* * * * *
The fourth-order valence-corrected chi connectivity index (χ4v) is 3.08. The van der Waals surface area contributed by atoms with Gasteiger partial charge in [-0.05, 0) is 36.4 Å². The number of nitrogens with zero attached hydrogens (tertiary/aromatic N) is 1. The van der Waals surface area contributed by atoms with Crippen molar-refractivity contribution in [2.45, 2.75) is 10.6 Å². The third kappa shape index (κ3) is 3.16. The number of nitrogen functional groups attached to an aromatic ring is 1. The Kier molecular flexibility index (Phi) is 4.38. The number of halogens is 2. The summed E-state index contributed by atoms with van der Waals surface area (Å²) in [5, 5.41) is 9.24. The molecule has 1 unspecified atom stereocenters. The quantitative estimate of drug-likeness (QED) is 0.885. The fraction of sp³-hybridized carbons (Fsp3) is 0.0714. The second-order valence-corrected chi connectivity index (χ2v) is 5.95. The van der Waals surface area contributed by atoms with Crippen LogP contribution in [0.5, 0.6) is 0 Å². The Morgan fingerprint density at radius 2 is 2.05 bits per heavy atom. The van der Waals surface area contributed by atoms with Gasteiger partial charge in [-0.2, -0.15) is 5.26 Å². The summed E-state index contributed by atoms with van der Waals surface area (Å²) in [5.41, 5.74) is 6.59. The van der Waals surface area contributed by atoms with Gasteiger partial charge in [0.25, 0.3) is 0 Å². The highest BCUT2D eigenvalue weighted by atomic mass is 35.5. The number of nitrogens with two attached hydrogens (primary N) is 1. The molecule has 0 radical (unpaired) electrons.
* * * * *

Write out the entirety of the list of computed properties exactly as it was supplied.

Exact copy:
The fourth-order valence-corrected chi connectivity index (χ4v) is 3.08. The van der Waals surface area contributed by atoms with Gasteiger partial charge in [-0.05, 0) is 36.4 Å². The number of nitrogens with zero attached hydrogens (tertiary/aromatic N) is 1. The van der Waals surface area contributed by atoms with Crippen molar-refractivity contribution in [2.45, 2.75) is 10.6 Å². The third kappa shape index (κ3) is 3.16. The number of nitrogen functional groups attached to an aromatic ring is 1. The Kier molecular flexibility index (Phi) is 4.38. The number of halogens is 2. The summed E-state index contributed by atoms with van der Waals surface area (Å²) in [5, 5.41) is 9.24. The molecule has 1 unspecified atom stereocenters. The quantitative estimate of drug-likeness (QED) is 0.885. The fraction of sp³-hybridized carbons (Fsp3) is 0.0714. The second-order valence-corrected chi connectivity index (χ2v) is 5.95. The van der Waals surface area contributed by atoms with Crippen LogP contribution in [0.5, 0.6) is 0 Å². The Morgan fingerprint density at radius 2 is 2.05 bits per heavy atom. The van der Waals surface area contributed by atoms with Gasteiger partial charge in [-0.2, -0.15) is 5.26 Å². The summed E-state index contributed by atoms with van der Waals surface area (Å²) in [5.41, 5.74) is 6.59. The van der Waals surface area contributed by atoms with Gasteiger partial charge in [0.25, 0.3) is 0 Å². The highest BCUT2D eigenvalue weighted by atomic mass is 35.5. The number of nitrogens with two attached hydrogens (primary N) is 1. The molecule has 0 radical (unpaired) electrons.